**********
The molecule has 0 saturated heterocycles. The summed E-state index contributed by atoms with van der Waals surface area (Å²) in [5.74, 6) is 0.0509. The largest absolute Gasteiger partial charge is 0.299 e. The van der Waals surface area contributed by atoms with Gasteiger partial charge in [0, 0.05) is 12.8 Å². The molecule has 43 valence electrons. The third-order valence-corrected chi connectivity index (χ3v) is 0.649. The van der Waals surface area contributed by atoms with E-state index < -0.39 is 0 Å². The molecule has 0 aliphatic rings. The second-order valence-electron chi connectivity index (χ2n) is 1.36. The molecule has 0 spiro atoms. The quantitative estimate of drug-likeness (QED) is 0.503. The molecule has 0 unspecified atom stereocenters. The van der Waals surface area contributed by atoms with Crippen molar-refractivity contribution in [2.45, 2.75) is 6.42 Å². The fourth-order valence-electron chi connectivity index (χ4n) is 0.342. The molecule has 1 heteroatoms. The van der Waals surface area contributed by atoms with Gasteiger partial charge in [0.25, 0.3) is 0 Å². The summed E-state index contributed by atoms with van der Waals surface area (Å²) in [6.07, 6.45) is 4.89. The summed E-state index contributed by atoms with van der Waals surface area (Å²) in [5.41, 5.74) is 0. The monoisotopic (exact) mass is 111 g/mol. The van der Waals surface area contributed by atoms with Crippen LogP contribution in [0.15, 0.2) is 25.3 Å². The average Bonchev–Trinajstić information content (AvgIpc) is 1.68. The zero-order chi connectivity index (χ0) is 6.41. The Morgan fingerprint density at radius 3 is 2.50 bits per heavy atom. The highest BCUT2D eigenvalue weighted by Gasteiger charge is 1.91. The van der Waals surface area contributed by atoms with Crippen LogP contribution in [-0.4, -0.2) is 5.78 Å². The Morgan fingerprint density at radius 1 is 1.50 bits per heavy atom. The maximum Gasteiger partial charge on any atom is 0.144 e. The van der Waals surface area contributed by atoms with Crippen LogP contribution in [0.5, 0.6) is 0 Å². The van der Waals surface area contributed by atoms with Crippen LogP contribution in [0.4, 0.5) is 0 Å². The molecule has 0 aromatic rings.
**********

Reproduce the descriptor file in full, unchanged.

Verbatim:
The molecule has 0 saturated heterocycles. The summed E-state index contributed by atoms with van der Waals surface area (Å²) in [5.74, 6) is 0.0509. The largest absolute Gasteiger partial charge is 0.299 e. The van der Waals surface area contributed by atoms with Gasteiger partial charge in [0, 0.05) is 12.8 Å². The molecule has 43 valence electrons. The third-order valence-corrected chi connectivity index (χ3v) is 0.649. The van der Waals surface area contributed by atoms with E-state index < -0.39 is 0 Å². The molecule has 0 aliphatic rings. The second-order valence-electron chi connectivity index (χ2n) is 1.36. The molecule has 0 spiro atoms. The quantitative estimate of drug-likeness (QED) is 0.503. The molecule has 0 unspecified atom stereocenters. The van der Waals surface area contributed by atoms with Crippen molar-refractivity contribution in [2.45, 2.75) is 6.42 Å². The fourth-order valence-electron chi connectivity index (χ4n) is 0.342. The molecule has 1 heteroatoms. The van der Waals surface area contributed by atoms with Gasteiger partial charge in [0.25, 0.3) is 0 Å². The summed E-state index contributed by atoms with van der Waals surface area (Å²) in [6.07, 6.45) is 4.89. The summed E-state index contributed by atoms with van der Waals surface area (Å²) in [5.41, 5.74) is 0. The monoisotopic (exact) mass is 111 g/mol. The van der Waals surface area contributed by atoms with Crippen LogP contribution in [0.15, 0.2) is 25.3 Å². The average Bonchev–Trinajstić information content (AvgIpc) is 1.68. The zero-order chi connectivity index (χ0) is 6.41. The Morgan fingerprint density at radius 3 is 2.50 bits per heavy atom. The highest BCUT2D eigenvalue weighted by Gasteiger charge is 1.91. The van der Waals surface area contributed by atoms with Crippen LogP contribution in [-0.4, -0.2) is 5.78 Å². The Morgan fingerprint density at radius 1 is 1.50 bits per heavy atom. The maximum Gasteiger partial charge on any atom is 0.144 e. The van der Waals surface area contributed by atoms with Crippen LogP contribution in [0.5, 0.6) is 0 Å². The van der Waals surface area contributed by atoms with Crippen LogP contribution in [0.4, 0.5) is 0 Å². The molecule has 0 aromatic rings.